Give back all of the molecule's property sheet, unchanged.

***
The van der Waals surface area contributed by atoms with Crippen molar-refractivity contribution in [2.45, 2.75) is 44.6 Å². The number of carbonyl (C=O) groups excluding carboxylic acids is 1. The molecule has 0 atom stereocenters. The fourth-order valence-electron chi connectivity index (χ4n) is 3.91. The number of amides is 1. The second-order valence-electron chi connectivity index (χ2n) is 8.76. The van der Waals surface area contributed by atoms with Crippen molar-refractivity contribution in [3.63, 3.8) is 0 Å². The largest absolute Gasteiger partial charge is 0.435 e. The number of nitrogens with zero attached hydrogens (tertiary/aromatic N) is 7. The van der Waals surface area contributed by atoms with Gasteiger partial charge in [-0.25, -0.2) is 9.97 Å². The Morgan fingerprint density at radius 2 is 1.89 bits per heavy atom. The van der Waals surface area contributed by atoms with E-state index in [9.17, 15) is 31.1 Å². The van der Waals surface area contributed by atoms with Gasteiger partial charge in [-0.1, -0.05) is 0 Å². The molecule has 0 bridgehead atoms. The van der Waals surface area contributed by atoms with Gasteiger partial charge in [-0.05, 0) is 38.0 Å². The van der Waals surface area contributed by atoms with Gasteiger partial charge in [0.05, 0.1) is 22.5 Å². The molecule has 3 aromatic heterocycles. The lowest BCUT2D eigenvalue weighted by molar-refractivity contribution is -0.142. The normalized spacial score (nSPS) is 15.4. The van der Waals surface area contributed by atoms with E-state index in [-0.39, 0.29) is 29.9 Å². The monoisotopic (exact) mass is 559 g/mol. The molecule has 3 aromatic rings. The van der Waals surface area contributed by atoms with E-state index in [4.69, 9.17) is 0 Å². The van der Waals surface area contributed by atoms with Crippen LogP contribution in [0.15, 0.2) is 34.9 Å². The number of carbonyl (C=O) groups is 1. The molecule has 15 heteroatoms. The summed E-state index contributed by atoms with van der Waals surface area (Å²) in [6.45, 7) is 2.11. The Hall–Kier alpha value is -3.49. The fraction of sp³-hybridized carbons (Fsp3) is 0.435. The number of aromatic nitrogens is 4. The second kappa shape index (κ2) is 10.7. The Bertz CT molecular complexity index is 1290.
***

The van der Waals surface area contributed by atoms with Crippen molar-refractivity contribution in [2.45, 2.75) is 44.6 Å². The number of carbonyl (C=O) groups excluding carboxylic acids is 1. The molecule has 0 atom stereocenters. The fourth-order valence-electron chi connectivity index (χ4n) is 3.91. The number of amides is 1. The second-order valence-electron chi connectivity index (χ2n) is 8.76. The van der Waals surface area contributed by atoms with Crippen molar-refractivity contribution in [3.63, 3.8) is 0 Å². The largest absolute Gasteiger partial charge is 0.435 e. The number of nitrogens with zero attached hydrogens (tertiary/aromatic N) is 7. The van der Waals surface area contributed by atoms with Gasteiger partial charge in [-0.25, -0.2) is 9.97 Å². The Morgan fingerprint density at radius 2 is 1.89 bits per heavy atom. The van der Waals surface area contributed by atoms with E-state index in [9.17, 15) is 31.1 Å². The van der Waals surface area contributed by atoms with Gasteiger partial charge in [-0.1, -0.05) is 0 Å². The molecule has 0 bridgehead atoms. The van der Waals surface area contributed by atoms with Gasteiger partial charge in [-0.05, 0) is 38.0 Å². The van der Waals surface area contributed by atoms with Gasteiger partial charge in [0.05, 0.1) is 22.5 Å². The molecule has 3 aromatic heterocycles. The lowest BCUT2D eigenvalue weighted by molar-refractivity contribution is -0.142. The normalized spacial score (nSPS) is 15.4. The van der Waals surface area contributed by atoms with E-state index in [-0.39, 0.29) is 29.9 Å². The monoisotopic (exact) mass is 559 g/mol. The molecule has 3 aromatic rings. The van der Waals surface area contributed by atoms with E-state index in [4.69, 9.17) is 0 Å². The van der Waals surface area contributed by atoms with Crippen LogP contribution in [0.15, 0.2) is 34.9 Å². The number of carbonyl (C=O) groups is 1. The molecule has 15 heteroatoms. The summed E-state index contributed by atoms with van der Waals surface area (Å²) in [6.45, 7) is 2.11. The Hall–Kier alpha value is -3.49. The fraction of sp³-hybridized carbons (Fsp3) is 0.435. The number of aromatic nitrogens is 4. The second kappa shape index (κ2) is 10.7. The Bertz CT molecular complexity index is 1290.